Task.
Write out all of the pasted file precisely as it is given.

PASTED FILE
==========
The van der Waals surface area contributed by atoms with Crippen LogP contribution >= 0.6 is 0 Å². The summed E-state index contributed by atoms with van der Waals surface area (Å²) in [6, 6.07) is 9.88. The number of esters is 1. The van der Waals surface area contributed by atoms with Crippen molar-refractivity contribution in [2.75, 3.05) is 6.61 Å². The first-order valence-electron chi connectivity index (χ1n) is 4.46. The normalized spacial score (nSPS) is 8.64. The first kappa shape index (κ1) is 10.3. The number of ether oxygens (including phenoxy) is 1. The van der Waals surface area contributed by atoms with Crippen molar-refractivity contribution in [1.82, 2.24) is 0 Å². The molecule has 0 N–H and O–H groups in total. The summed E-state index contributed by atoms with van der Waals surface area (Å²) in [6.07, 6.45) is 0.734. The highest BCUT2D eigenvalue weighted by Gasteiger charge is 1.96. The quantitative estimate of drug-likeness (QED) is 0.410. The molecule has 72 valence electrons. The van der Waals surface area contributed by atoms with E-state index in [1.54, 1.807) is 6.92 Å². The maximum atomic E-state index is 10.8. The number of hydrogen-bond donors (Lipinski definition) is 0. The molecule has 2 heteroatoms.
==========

The van der Waals surface area contributed by atoms with Crippen LogP contribution >= 0.6 is 0 Å². The summed E-state index contributed by atoms with van der Waals surface area (Å²) in [6, 6.07) is 9.88. The number of esters is 1. The van der Waals surface area contributed by atoms with Crippen molar-refractivity contribution in [2.75, 3.05) is 6.61 Å². The first-order valence-electron chi connectivity index (χ1n) is 4.46. The normalized spacial score (nSPS) is 8.64. The first kappa shape index (κ1) is 10.3. The number of ether oxygens (including phenoxy) is 1. The van der Waals surface area contributed by atoms with Crippen molar-refractivity contribution in [1.82, 2.24) is 0 Å². The molecule has 0 N–H and O–H groups in total. The summed E-state index contributed by atoms with van der Waals surface area (Å²) in [6.07, 6.45) is 0.734. The highest BCUT2D eigenvalue weighted by Gasteiger charge is 1.96. The quantitative estimate of drug-likeness (QED) is 0.410. The molecule has 72 valence electrons. The van der Waals surface area contributed by atoms with E-state index in [1.54, 1.807) is 6.92 Å². The maximum atomic E-state index is 10.8. The number of hydrogen-bond donors (Lipinski definition) is 0. The molecule has 2 heteroatoms.